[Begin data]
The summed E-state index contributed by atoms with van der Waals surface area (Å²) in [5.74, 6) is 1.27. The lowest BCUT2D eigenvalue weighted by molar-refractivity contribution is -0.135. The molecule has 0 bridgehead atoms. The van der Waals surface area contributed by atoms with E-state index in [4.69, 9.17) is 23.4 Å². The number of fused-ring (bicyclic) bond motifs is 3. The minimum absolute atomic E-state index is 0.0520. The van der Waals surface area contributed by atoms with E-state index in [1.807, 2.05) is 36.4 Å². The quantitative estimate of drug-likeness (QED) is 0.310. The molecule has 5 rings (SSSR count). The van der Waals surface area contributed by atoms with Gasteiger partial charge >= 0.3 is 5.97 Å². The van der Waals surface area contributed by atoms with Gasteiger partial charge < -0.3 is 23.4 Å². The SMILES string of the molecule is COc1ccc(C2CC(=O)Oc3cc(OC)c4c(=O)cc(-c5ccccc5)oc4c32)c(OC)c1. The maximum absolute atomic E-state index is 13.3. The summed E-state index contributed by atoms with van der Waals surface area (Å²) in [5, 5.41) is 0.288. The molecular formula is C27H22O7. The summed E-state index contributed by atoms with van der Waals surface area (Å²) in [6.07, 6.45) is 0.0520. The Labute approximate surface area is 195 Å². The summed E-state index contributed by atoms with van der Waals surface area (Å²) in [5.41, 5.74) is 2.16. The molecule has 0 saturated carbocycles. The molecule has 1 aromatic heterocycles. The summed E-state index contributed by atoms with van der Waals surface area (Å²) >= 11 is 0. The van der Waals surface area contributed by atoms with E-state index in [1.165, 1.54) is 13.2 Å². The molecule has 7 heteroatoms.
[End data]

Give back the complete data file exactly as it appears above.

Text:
The summed E-state index contributed by atoms with van der Waals surface area (Å²) in [5.74, 6) is 1.27. The lowest BCUT2D eigenvalue weighted by molar-refractivity contribution is -0.135. The molecule has 0 bridgehead atoms. The van der Waals surface area contributed by atoms with E-state index in [4.69, 9.17) is 23.4 Å². The number of fused-ring (bicyclic) bond motifs is 3. The minimum absolute atomic E-state index is 0.0520. The van der Waals surface area contributed by atoms with E-state index in [1.807, 2.05) is 36.4 Å². The quantitative estimate of drug-likeness (QED) is 0.310. The molecule has 5 rings (SSSR count). The van der Waals surface area contributed by atoms with Gasteiger partial charge >= 0.3 is 5.97 Å². The van der Waals surface area contributed by atoms with Gasteiger partial charge < -0.3 is 23.4 Å². The SMILES string of the molecule is COc1ccc(C2CC(=O)Oc3cc(OC)c4c(=O)cc(-c5ccccc5)oc4c32)c(OC)c1. The maximum absolute atomic E-state index is 13.3. The summed E-state index contributed by atoms with van der Waals surface area (Å²) in [5, 5.41) is 0.288. The molecular formula is C27H22O7. The summed E-state index contributed by atoms with van der Waals surface area (Å²) in [6.07, 6.45) is 0.0520. The Labute approximate surface area is 195 Å². The summed E-state index contributed by atoms with van der Waals surface area (Å²) in [5.41, 5.74) is 2.16. The molecule has 0 saturated carbocycles. The molecule has 1 aromatic heterocycles. The summed E-state index contributed by atoms with van der Waals surface area (Å²) >= 11 is 0. The van der Waals surface area contributed by atoms with E-state index in [1.165, 1.54) is 13.2 Å². The molecule has 7 heteroatoms.